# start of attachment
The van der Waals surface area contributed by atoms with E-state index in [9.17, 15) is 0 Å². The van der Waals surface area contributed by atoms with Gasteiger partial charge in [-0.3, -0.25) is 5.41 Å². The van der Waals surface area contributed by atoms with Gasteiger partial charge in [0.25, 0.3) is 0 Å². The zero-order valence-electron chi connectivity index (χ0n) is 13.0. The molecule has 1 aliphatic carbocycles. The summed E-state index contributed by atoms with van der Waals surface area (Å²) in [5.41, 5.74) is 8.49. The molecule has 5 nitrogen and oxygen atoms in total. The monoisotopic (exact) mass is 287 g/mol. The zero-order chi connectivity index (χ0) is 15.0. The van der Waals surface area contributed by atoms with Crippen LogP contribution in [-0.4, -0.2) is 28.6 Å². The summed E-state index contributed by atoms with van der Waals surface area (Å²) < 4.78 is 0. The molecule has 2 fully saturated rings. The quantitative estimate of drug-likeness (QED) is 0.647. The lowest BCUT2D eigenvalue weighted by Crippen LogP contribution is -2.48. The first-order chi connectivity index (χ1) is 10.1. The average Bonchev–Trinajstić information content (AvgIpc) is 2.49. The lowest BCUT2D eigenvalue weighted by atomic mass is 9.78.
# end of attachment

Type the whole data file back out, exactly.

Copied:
The van der Waals surface area contributed by atoms with E-state index in [9.17, 15) is 0 Å². The van der Waals surface area contributed by atoms with Gasteiger partial charge in [-0.3, -0.25) is 5.41 Å². The van der Waals surface area contributed by atoms with Gasteiger partial charge in [0.25, 0.3) is 0 Å². The zero-order valence-electron chi connectivity index (χ0n) is 13.0. The molecule has 1 aliphatic carbocycles. The summed E-state index contributed by atoms with van der Waals surface area (Å²) in [5.41, 5.74) is 8.49. The molecule has 5 nitrogen and oxygen atoms in total. The monoisotopic (exact) mass is 287 g/mol. The zero-order chi connectivity index (χ0) is 15.0. The van der Waals surface area contributed by atoms with Crippen LogP contribution in [-0.4, -0.2) is 28.6 Å². The summed E-state index contributed by atoms with van der Waals surface area (Å²) < 4.78 is 0. The molecule has 2 fully saturated rings. The quantitative estimate of drug-likeness (QED) is 0.647. The lowest BCUT2D eigenvalue weighted by Crippen LogP contribution is -2.48. The first-order chi connectivity index (χ1) is 10.1. The average Bonchev–Trinajstić information content (AvgIpc) is 2.49. The lowest BCUT2D eigenvalue weighted by atomic mass is 9.78.